by Amy McNulty,
Magimoji Rurumo 12 suffers from what many one-cour anime rely on: the ending-that's-not-really-an-ending. Sure, it strives for some sort of dramatic tension; the episode-long story featuring a New Year's Day visit to a local shrine revolves around Kota and his friends forgetting Rurumo ever existed. Everyone seems to feel like something's missing, that there's this "girl" they were expecting to meet. They even see her in a photo and still can't quite place who she is. However, it's not as effective a plot as the creative team seemed to be going for. At no point did I consider Rurumo would be forgotten forever. At no point did Rurumo's magic play a role akin to that beyond the "mind wipe" spell. At no point was the sense of danger elevated, and the episode sorely lacked its usual amount of humor.
The overarching plotline about Kota dying when he uses up all his wishes doesn't get resolved. From what I understand of the source material, a Magimoji Rurumo manga is currently being serialized, but it's the third manga in the series, and the initial manga has concluded. I thought that might mean we could look forward to a resolution in the anime. Obviously, Kota wouldn't die—but Rurumo might finally become aware of what her wishes will do to him. Instead, we get a final It's a Wonderful Life-style episode, only everyone's lives aren't tragically undone by Rurumo's absence. For the most part, they just spend the episode enjoying themselves and occasionally act like they're suffering from memory loss.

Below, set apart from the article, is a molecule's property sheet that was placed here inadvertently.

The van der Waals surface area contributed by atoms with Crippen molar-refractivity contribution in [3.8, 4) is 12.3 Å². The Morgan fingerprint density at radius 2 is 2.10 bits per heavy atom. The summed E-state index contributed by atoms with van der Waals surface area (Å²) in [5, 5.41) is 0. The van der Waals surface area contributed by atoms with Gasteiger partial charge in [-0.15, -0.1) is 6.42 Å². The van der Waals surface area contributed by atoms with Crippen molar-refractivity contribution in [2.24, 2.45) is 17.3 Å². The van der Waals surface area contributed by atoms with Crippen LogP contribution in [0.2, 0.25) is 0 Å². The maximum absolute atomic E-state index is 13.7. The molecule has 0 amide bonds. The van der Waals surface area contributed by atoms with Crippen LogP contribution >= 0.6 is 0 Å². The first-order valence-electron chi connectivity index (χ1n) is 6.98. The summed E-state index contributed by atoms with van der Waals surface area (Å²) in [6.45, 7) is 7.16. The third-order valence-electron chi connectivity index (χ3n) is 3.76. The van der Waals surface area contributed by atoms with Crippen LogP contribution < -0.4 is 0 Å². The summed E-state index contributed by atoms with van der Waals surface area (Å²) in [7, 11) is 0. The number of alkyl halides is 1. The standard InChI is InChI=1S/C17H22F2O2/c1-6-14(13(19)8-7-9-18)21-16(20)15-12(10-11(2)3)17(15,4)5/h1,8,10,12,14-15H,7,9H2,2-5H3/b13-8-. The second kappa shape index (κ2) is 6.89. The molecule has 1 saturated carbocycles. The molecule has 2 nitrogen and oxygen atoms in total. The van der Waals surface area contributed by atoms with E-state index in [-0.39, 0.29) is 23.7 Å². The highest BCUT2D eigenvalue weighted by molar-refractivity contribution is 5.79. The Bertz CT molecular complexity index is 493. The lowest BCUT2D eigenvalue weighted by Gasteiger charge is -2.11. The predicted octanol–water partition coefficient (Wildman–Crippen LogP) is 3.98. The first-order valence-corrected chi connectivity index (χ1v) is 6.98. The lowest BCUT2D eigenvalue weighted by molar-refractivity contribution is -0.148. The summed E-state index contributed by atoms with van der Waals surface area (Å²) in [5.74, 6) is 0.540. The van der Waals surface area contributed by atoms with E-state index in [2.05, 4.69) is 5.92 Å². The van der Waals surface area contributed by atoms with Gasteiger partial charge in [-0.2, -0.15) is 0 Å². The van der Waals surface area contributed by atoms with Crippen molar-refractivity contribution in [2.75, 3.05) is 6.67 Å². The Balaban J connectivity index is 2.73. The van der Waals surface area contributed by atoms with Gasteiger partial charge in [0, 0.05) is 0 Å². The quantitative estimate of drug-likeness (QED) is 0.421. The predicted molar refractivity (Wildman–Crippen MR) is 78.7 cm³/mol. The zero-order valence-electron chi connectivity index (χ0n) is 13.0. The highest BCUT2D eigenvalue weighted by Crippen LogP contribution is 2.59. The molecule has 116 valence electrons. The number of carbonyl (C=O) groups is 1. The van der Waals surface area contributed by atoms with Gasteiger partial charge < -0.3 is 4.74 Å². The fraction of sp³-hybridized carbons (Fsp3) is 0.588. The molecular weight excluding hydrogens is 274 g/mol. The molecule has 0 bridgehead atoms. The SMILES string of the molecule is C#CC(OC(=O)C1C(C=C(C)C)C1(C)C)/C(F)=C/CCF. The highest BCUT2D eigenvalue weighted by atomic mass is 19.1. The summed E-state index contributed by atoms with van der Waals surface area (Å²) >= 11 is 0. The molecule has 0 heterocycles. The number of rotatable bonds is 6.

The episode does get some kudos for a sweet conversation between Kota and Rurumo. The relationship between the two characters has always been the backbone of the series, and if the last few episodes were building up to a stronger bond between the two, it pays off a little here, as Rurumo shows slightly more emotion than usual. It'd be interesting to see how the bond between them would weather the revelation that Rurumo's magic will kill Kota, but instead, we leave the series with no sense of danger. Rurumo even seems prepared to live with Kota for the long haul—she mentions an event she'll have to participate in once a year, as if this will be a regular thing—and Kota hasn't made a wish in a number of episodes. At this rate, Rurumo will become a witch again when Kota dies of old age.
If the series was going to ignore its most important plot element, it should have at least left us with a funny and memorable exit. Magimoji Rurumo's strength lies in comedy and twisting tropes enough to make them unexpected. This episode failed on both counts, and gave us nothing substantial in exchange for it. That said, the final episode doesn't erase my fondness for the series as a whole. Any fans who've been waiting for the series to finish before starting it will find plenty of laughs ahead of them, without feeling like they're retreading common ground.
Magimoji Rurumo is currently streaming on Crunchyroll.
Amy is a YA fantasy author who has loved anime for nearly two decades.
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